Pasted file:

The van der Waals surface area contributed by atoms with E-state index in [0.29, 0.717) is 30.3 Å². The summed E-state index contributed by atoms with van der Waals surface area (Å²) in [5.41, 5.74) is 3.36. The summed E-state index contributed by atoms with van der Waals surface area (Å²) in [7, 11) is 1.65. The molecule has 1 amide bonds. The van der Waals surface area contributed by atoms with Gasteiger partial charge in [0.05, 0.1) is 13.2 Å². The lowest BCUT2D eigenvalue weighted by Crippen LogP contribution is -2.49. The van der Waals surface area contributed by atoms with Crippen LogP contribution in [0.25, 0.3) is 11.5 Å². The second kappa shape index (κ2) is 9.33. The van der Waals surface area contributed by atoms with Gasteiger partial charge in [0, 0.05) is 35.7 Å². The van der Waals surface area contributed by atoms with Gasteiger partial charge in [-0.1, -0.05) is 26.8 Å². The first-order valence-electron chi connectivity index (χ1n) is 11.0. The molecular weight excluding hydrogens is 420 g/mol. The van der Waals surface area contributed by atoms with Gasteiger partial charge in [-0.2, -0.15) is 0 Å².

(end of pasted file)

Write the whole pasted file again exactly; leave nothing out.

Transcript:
The van der Waals surface area contributed by atoms with E-state index in [0.29, 0.717) is 30.3 Å². The summed E-state index contributed by atoms with van der Waals surface area (Å²) in [5.41, 5.74) is 3.36. The summed E-state index contributed by atoms with van der Waals surface area (Å²) in [7, 11) is 1.65. The molecule has 1 amide bonds. The van der Waals surface area contributed by atoms with Gasteiger partial charge in [0.05, 0.1) is 13.2 Å². The lowest BCUT2D eigenvalue weighted by Crippen LogP contribution is -2.49. The van der Waals surface area contributed by atoms with Crippen LogP contribution in [0.25, 0.3) is 11.5 Å². The second kappa shape index (κ2) is 9.33. The van der Waals surface area contributed by atoms with Gasteiger partial charge in [0, 0.05) is 35.7 Å². The van der Waals surface area contributed by atoms with Gasteiger partial charge in [-0.1, -0.05) is 26.8 Å². The first-order valence-electron chi connectivity index (χ1n) is 11.0. The molecular weight excluding hydrogens is 420 g/mol. The van der Waals surface area contributed by atoms with Gasteiger partial charge in [-0.2, -0.15) is 0 Å².